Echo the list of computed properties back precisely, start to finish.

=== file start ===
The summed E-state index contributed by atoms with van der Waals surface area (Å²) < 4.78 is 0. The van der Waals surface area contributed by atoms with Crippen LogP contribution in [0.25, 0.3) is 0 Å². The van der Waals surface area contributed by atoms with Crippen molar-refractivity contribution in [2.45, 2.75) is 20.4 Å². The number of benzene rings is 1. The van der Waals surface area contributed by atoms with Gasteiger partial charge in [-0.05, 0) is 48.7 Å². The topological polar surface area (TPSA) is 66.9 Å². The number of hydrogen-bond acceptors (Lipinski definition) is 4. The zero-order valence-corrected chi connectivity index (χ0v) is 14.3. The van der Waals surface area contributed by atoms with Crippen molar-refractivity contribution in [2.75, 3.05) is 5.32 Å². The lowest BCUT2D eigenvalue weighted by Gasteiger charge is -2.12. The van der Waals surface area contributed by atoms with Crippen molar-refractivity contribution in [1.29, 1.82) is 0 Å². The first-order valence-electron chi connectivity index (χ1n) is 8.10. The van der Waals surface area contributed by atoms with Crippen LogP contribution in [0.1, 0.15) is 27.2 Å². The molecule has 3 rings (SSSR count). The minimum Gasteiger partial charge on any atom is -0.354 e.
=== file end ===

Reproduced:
The summed E-state index contributed by atoms with van der Waals surface area (Å²) < 4.78 is 0. The van der Waals surface area contributed by atoms with Crippen LogP contribution in [0.25, 0.3) is 0 Å². The van der Waals surface area contributed by atoms with Crippen molar-refractivity contribution in [2.45, 2.75) is 20.4 Å². The number of benzene rings is 1. The van der Waals surface area contributed by atoms with Gasteiger partial charge in [-0.05, 0) is 48.7 Å². The topological polar surface area (TPSA) is 66.9 Å². The number of hydrogen-bond acceptors (Lipinski definition) is 4. The zero-order valence-corrected chi connectivity index (χ0v) is 14.3. The van der Waals surface area contributed by atoms with Crippen molar-refractivity contribution in [2.75, 3.05) is 5.32 Å². The lowest BCUT2D eigenvalue weighted by Gasteiger charge is -2.12. The van der Waals surface area contributed by atoms with Crippen molar-refractivity contribution in [1.29, 1.82) is 0 Å². The first-order valence-electron chi connectivity index (χ1n) is 8.10. The van der Waals surface area contributed by atoms with Crippen LogP contribution in [0.1, 0.15) is 27.2 Å². The molecule has 3 rings (SSSR count). The minimum Gasteiger partial charge on any atom is -0.354 e.